THE GREAT AMERICAN VACATION
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The restored village of Rosh Pina is a gift-shop-and-gallery-browser's delight, and the dilapidated wooden doors and stonework of some still-abandoned premises are part of the charm.
Rosh Pina—literally "cornerstone"—gets its name from Psalm 118:22: "The stone that the builders rejected has become the chief cornerstone." This verse inspired the Galilee's first Zionist pioneers, who came from
Romania in 1882, determined to build a village in the malaria-infested area. They bought this land, at the foot of the mountain ridge east of Tzfat, from the neighboring Arab villagers of Ja'uni.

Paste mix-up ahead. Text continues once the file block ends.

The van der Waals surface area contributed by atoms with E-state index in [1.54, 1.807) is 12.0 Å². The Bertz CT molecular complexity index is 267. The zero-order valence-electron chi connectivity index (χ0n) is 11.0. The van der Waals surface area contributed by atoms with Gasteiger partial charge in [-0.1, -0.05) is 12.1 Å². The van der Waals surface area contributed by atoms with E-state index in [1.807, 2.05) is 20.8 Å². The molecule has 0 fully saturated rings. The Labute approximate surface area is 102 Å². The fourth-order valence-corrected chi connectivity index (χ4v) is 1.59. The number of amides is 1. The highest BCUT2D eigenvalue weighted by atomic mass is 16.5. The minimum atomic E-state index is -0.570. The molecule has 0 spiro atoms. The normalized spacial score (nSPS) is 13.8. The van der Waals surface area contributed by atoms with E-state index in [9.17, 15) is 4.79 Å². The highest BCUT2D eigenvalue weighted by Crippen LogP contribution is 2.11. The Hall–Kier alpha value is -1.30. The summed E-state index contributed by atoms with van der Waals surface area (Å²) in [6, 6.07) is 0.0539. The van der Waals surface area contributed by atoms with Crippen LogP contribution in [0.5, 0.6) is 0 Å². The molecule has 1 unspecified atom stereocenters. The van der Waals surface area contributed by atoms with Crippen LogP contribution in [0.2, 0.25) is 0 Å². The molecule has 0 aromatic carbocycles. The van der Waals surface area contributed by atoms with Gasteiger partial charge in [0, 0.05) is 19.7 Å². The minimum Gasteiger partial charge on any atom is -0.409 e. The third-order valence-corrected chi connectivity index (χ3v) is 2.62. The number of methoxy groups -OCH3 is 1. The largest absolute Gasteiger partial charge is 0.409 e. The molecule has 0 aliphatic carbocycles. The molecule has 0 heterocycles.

The pioneers, who had little experience in agriculture, struggled to survive until Jewish philanthropist Edmond de Rothschild bought the land. He provided them with tools, workers, and a new industry: the production of silk by silkworms. By the turn of the 20th century, Rosh Pina had grown into the country's fourth-largest Jewish farming community. Today it's a vacation destination and a year-round residence for 2,500 people.
In an otherwise deserted spot lie the ruins of Bar'am, one of the best-preserved ancient synagogues anywhere. Like most other synagogues uncovered...
Aside from the inspiring history of the "Masada of the North," the beauty of Gamla's rugged terrain, softened in spring by greenery and wildflowers...